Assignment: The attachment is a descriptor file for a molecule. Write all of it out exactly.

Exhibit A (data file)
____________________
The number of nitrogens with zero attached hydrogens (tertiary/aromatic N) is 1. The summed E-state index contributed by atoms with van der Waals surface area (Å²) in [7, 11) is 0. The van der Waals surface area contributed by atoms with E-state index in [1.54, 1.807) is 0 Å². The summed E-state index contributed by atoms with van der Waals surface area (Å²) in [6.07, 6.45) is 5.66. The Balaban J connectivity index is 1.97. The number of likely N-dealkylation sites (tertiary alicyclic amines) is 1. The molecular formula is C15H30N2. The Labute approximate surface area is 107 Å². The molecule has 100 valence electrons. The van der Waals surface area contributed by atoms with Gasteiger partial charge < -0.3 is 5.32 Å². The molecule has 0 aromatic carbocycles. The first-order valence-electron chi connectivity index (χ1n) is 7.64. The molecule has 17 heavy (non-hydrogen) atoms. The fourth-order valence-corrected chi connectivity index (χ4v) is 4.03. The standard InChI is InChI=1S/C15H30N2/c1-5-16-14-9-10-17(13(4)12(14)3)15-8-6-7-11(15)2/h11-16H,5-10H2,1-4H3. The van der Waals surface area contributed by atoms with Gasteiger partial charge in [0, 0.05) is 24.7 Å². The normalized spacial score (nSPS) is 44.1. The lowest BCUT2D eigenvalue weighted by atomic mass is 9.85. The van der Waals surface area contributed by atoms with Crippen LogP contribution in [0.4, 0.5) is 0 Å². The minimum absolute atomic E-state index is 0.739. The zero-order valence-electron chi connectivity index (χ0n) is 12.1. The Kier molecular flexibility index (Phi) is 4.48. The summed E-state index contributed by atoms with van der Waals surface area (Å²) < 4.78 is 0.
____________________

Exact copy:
The number of nitrogens with zero attached hydrogens (tertiary/aromatic N) is 1. The summed E-state index contributed by atoms with van der Waals surface area (Å²) in [7, 11) is 0. The van der Waals surface area contributed by atoms with E-state index in [1.54, 1.807) is 0 Å². The summed E-state index contributed by atoms with van der Waals surface area (Å²) in [6.07, 6.45) is 5.66. The Balaban J connectivity index is 1.97. The number of likely N-dealkylation sites (tertiary alicyclic amines) is 1. The molecular formula is C15H30N2. The Labute approximate surface area is 107 Å². The molecule has 100 valence electrons. The van der Waals surface area contributed by atoms with Gasteiger partial charge < -0.3 is 5.32 Å². The molecule has 0 aromatic carbocycles. The first-order valence-electron chi connectivity index (χ1n) is 7.64. The molecule has 17 heavy (non-hydrogen) atoms. The fourth-order valence-corrected chi connectivity index (χ4v) is 4.03. The standard InChI is InChI=1S/C15H30N2/c1-5-16-14-9-10-17(13(4)12(14)3)15-8-6-7-11(15)2/h11-16H,5-10H2,1-4H3. The van der Waals surface area contributed by atoms with Gasteiger partial charge in [0, 0.05) is 24.7 Å². The normalized spacial score (nSPS) is 44.1. The lowest BCUT2D eigenvalue weighted by atomic mass is 9.85. The van der Waals surface area contributed by atoms with Crippen LogP contribution in [0.4, 0.5) is 0 Å². The minimum absolute atomic E-state index is 0.739. The zero-order valence-electron chi connectivity index (χ0n) is 12.1. The Kier molecular flexibility index (Phi) is 4.48. The summed E-state index contributed by atoms with van der Waals surface area (Å²) < 4.78 is 0.